Posted on 10/05/2021

When Are Weight Loss Surgery Complications Medical Malpractice?

When Are Weight Loss Surgery Complications Medical Malpractice?

In 2019, an estimated 256,000 Americans received bariatric surgery. Of the numerous bariatric surgery options, the gastric sleeve was the most popular, with 59.4% opting to receive this specific procedure.

Bariatric surgery is generally an effective treatment for treating obesity and creating long-term weight loss. 

However, bariatric surgery is prone to requiring additional, revisional surgeries. A Swedish study found that 27.9% of adult patients required additional revisional surgery following their initial bariatric surgery.

The gastric bypass had the highest rate of malpractice, accounting for 76% of claims, with the most common malpractice claim of delayed diagnosis in monitoring complications in the postoperative period.

If you or your loved one have recently experienced injuries, suffering, or death caused by weight loss surgery complications, you may be eligible for a medical malpractice case.

Learn more about the various types of weight-loss surgeries available today, the risks and complications associated with each procedure, and how you can get the compensation you and your family deserve.

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What Are the Different Types of Weight-Loss Surgeries?

Weight-loss surgery, or bariatric surgery, is not a specific operation, but a general term used to describe several surgical methods used to treat obesity in patients.

There are seven main types of weight-loss surgery available today:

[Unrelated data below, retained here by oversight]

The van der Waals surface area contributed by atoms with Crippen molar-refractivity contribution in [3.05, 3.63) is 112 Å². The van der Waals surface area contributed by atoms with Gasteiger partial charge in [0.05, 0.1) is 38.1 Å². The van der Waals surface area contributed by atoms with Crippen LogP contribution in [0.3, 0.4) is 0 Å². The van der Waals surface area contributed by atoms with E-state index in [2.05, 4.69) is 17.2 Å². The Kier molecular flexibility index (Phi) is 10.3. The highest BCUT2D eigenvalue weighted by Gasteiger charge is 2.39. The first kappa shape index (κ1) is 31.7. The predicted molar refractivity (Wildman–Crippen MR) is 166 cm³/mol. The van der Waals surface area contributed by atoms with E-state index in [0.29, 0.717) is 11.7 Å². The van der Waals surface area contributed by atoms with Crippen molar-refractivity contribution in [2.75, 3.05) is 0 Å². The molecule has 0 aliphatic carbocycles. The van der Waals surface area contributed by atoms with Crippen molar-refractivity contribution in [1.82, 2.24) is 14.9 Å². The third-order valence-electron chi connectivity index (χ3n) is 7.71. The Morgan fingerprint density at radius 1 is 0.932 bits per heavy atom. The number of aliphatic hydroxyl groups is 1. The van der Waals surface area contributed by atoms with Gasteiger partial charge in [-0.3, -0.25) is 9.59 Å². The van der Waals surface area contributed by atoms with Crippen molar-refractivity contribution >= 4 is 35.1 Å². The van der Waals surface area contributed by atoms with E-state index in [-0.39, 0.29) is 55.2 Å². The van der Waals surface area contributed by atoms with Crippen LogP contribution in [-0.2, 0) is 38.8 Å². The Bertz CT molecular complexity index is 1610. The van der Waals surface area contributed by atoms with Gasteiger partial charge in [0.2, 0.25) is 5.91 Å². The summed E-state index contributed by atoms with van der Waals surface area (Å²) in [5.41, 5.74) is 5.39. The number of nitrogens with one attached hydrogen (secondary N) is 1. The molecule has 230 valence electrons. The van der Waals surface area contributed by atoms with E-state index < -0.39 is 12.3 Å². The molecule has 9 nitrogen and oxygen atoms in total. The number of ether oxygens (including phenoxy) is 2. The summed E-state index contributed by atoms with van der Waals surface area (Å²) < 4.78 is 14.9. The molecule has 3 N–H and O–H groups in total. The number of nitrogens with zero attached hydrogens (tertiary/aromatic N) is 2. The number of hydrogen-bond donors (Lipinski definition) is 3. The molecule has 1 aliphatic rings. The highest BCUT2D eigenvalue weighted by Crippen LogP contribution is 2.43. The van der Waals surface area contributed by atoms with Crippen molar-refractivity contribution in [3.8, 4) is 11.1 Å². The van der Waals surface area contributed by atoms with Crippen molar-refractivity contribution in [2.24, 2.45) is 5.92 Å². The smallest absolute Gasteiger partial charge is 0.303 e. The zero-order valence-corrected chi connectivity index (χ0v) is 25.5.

1. Gastric Sleeve, or Sleeve Gastrectomy

The gastric sleeve is the most popular form of bariatric surgery, making up about 60% of all weight loss surgeries in America.

This procedure removes around 80% of the stomach until it resembles a thin tube or “sleeve.” Because of the restricted stomach size, patients feel fuller and satiated much quicker leading to drastic weight loss results.

2. Gastric Bypass, or Roux-en-Y Gastric Bypass

In gastric bypass surgery, doctors divide the stomach to create a small pouch, roughly the size of an egg, that is then connected to a divided piece of the small intestine, allowing food to “bypass” the bottom of the stomach. This also results in patients getting fuller quicker and eating significantly less. 

This procedure is the most common bariatric surgery worldwide.

3. Adjustable Gastric Band, or LAP-BAND

Laparoscopic Gastric Banding is considered the least invasive bariatric procedure. In this procedure, surgeons place a silicone ring around the top part of the stomach, restricting the amount of food that can enter the stomach. This leads to feeling fuller quicker.

4. Duodenal Switch, BPD-DS

Biliopancreatic diversion with duodenal switch (BPD/DS), or duodenal switch, is for people who are extremely obese. This procedure helps patients lose more weight than the gastric bypass or gastric sleeve.

This procedure is the most complex of all bariatric surgeries and is the most reliable and longest-lasting. The procedure combines a sleeve gastrectomy with an intestinal bypass. 

This means the stomach’s size is greatly reduced, and that food is bypassed into the last section of the small intestine that has digestive enzymes. 

Because food is bypassed to this section of the small intestines, the body absorbs drastically fewer calories and minerals, leading to drastic weight loss, but can also lead to nutritional deficiencies.

5. Gastric Balloon, or Intragastric Balloon

A gastric balloon is a grapefruit-sized saline-filled balloon placed inside a patient’s stomach to slow down digestion and eating.

This procedure is considered the least invasive of all bariatric procedures and is non-surgical.